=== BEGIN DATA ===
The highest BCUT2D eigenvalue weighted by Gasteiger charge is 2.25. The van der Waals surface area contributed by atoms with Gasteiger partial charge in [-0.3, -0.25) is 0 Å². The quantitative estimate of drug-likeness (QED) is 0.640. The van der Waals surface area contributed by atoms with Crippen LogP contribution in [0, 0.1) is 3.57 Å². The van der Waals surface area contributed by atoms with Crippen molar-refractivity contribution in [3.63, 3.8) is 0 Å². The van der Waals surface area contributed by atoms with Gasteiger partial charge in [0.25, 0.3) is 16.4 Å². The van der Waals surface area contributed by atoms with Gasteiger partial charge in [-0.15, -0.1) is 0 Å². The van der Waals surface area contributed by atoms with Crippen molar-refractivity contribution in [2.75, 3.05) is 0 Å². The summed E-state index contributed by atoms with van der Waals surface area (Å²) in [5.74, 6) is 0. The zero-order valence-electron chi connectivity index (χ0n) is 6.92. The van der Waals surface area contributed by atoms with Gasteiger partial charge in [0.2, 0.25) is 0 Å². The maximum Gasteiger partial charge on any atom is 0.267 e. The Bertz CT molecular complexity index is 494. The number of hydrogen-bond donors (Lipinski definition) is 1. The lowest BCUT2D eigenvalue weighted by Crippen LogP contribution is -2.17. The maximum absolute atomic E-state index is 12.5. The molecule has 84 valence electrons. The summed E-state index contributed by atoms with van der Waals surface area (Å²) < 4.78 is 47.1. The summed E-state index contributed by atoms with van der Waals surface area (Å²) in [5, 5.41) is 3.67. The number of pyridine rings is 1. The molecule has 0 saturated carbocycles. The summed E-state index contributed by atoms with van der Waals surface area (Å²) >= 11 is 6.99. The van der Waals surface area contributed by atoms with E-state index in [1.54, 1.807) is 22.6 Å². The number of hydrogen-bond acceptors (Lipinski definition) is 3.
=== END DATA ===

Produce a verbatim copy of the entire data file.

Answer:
The highest BCUT2D eigenvalue weighted by Gasteiger charge is 2.25. The van der Waals surface area contributed by atoms with Gasteiger partial charge in [-0.3, -0.25) is 0 Å². The quantitative estimate of drug-likeness (QED) is 0.640. The van der Waals surface area contributed by atoms with Crippen LogP contribution in [0, 0.1) is 3.57 Å². The van der Waals surface area contributed by atoms with Crippen molar-refractivity contribution in [3.63, 3.8) is 0 Å². The van der Waals surface area contributed by atoms with Gasteiger partial charge in [0.25, 0.3) is 16.4 Å². The van der Waals surface area contributed by atoms with Gasteiger partial charge in [-0.15, -0.1) is 0 Å². The van der Waals surface area contributed by atoms with Crippen molar-refractivity contribution in [2.75, 3.05) is 0 Å². The summed E-state index contributed by atoms with van der Waals surface area (Å²) in [5.74, 6) is 0. The zero-order valence-electron chi connectivity index (χ0n) is 6.92. The van der Waals surface area contributed by atoms with Gasteiger partial charge in [0.2, 0.25) is 0 Å². The maximum Gasteiger partial charge on any atom is 0.267 e. The Bertz CT molecular complexity index is 494. The number of hydrogen-bond donors (Lipinski definition) is 1. The lowest BCUT2D eigenvalue weighted by Crippen LogP contribution is -2.17. The maximum absolute atomic E-state index is 12.5. The molecule has 84 valence electrons. The summed E-state index contributed by atoms with van der Waals surface area (Å²) < 4.78 is 47.1. The summed E-state index contributed by atoms with van der Waals surface area (Å²) in [5, 5.41) is 3.67. The number of pyridine rings is 1. The molecule has 0 saturated carbocycles. The summed E-state index contributed by atoms with van der Waals surface area (Å²) >= 11 is 6.99. The van der Waals surface area contributed by atoms with E-state index in [1.54, 1.807) is 22.6 Å². The number of hydrogen-bond acceptors (Lipinski definition) is 3.